Above is a photo of the last Tasmanian Tiger in captivity, taken at the Hobart Zoo in 1933
The Tasmanian Tiger

The Tasmanian tiger is not actually a tiger but a marsupial with stripes

The Tasmanian Tiger, also called the Tasmanian Wolf, is a large marsupial native to Tasmania. Most scientists believe it to be extinct, however each year there are about a dozen unconfirmed sightings in remote areas of the state, and several reported sets of Tiger tracks. In January 1995, a Parks and Wildlife Service officer observed a Tiger in the Pyengana region of eastern Tasmania, and being the most reliable sighting in some time, the government launched an investigation to possibly confirm the existence of the Tiger.

The Tiger was about 5 feet (1.5 m) long, and had light brown fur with dark stripes across its lower back. Tasmanian Tiger jaws are believed to open wider than any other mammal.

Tigers were common toward the start of the century but were hunted extensively because they threatened sheep. Tiger skins and a preserved Tiger can be seen at the Tasmanian Museum and Art Gallery in Hobart. Footage of Tasmanian Tigers can be viewed at the Tasmanian Devil Park in Taranna (near Port Arthur).

Tasmanian Tigers are also known as thylacines after their Latin name, Thylacinus cynocephalus.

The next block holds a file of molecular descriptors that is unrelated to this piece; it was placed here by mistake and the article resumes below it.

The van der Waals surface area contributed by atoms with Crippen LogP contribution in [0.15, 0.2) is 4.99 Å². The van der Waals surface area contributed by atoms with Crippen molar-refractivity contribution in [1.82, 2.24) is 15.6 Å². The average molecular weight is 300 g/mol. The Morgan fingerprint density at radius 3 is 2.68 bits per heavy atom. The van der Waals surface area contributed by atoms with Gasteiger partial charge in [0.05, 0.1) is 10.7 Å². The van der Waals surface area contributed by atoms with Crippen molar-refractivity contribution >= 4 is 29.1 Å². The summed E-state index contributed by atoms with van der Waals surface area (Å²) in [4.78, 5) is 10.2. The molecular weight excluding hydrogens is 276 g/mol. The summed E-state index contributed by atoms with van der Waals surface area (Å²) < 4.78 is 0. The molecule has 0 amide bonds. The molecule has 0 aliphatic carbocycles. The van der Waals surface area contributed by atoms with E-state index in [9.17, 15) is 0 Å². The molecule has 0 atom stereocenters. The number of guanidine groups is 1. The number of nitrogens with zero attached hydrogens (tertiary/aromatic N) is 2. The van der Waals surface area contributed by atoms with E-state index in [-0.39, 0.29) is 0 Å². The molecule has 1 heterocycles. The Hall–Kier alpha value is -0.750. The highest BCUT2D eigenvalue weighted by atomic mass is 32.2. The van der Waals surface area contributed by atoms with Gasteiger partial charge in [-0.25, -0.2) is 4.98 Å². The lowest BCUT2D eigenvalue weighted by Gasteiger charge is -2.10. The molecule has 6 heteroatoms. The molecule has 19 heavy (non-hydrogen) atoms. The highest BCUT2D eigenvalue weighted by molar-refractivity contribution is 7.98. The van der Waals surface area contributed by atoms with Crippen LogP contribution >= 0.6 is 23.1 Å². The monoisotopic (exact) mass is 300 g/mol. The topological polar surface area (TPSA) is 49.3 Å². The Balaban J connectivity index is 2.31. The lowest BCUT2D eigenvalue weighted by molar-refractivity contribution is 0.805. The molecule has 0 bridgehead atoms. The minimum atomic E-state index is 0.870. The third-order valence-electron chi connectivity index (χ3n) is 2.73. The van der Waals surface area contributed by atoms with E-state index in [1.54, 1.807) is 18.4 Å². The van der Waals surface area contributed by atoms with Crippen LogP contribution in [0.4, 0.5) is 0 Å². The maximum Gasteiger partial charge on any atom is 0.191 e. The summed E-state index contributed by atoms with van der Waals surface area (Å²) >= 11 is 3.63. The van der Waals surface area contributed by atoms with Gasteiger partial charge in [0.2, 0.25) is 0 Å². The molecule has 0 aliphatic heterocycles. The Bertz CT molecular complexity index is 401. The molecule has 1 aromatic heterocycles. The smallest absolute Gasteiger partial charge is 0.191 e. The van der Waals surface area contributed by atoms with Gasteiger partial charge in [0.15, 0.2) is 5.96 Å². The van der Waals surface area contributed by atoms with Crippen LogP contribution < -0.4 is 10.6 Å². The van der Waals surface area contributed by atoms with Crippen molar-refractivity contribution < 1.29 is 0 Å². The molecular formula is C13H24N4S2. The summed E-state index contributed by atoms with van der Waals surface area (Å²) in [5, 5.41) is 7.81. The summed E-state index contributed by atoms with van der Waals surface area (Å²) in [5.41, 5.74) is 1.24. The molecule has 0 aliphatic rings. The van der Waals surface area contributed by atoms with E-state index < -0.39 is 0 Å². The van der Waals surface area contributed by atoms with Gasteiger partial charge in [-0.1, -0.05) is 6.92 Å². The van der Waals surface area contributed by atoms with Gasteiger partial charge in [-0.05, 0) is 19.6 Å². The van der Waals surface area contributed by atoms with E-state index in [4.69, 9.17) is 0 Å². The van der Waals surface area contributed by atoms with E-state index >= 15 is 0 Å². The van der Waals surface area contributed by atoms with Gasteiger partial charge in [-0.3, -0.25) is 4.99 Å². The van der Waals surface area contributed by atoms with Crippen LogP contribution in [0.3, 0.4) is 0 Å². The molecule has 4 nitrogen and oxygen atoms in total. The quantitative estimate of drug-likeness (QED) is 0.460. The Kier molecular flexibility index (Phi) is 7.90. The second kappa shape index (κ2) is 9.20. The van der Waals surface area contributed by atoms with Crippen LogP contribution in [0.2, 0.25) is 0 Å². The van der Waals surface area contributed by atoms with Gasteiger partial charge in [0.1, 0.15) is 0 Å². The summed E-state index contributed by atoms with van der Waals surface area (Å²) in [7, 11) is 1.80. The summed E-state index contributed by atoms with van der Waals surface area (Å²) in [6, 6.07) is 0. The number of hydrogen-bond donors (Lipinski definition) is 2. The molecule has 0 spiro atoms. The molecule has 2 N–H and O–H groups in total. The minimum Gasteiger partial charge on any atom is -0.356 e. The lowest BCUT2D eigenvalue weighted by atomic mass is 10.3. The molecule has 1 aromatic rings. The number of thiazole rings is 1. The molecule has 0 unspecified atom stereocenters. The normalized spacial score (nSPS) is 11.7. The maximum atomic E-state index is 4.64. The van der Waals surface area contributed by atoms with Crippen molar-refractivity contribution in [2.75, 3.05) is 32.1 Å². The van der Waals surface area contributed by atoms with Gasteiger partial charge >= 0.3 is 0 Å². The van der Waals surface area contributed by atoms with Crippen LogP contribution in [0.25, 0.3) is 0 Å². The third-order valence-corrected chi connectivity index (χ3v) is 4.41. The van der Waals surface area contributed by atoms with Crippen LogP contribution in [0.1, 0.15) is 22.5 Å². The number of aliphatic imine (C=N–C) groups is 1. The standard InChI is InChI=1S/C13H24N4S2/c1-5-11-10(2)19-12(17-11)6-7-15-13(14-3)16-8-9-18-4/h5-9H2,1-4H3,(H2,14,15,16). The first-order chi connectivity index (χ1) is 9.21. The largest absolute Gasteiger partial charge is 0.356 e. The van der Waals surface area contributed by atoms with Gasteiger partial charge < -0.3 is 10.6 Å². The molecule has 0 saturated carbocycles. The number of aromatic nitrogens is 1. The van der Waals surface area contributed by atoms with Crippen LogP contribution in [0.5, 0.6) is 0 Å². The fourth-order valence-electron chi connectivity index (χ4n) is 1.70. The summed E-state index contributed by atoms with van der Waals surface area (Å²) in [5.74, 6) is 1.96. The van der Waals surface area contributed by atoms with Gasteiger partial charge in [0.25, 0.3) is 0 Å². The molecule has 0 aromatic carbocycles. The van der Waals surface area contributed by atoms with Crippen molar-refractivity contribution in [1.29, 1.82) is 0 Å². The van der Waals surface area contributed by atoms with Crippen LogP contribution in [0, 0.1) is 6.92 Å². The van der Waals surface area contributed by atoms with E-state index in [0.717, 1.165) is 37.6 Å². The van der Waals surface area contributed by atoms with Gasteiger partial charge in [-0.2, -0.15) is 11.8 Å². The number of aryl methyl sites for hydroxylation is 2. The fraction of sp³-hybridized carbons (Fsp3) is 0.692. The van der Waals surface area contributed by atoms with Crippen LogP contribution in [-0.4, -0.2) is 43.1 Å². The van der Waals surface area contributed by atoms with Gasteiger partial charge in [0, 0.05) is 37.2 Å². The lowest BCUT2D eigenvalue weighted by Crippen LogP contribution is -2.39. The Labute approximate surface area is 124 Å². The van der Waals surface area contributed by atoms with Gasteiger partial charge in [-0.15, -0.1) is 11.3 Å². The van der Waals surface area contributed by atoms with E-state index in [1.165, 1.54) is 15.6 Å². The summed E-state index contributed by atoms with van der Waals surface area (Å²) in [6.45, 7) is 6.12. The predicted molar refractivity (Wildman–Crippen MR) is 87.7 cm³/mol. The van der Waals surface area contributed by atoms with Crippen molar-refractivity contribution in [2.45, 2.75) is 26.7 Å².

Some crocodiles lie with their mouths open and allow birds to safely pick food particles and parasites from their teeth and gums.


When irritated or scared, it will open a 10 - 14 inch (24-34 cm) flap of skin, completely encircling its head



Shark cartilage is used to make artificial skin for burn victims.


People once thought illnesses were caused by too much blood, so doctors used leeches to suck out the “extra” blood.



Dingoes are not wild dogs. They are actually feral dogs, dogs that were once domesticated, but have reverted to living in the wild.


The platypus belongs to the order Monotremata the most primitive group of living mammals. The only other member of this group is the echidna and both live exclusively in Australia.

Visit the Ty the Tasmanian Tiger Website! Visit the Ty the Tasmanian Tiger Website!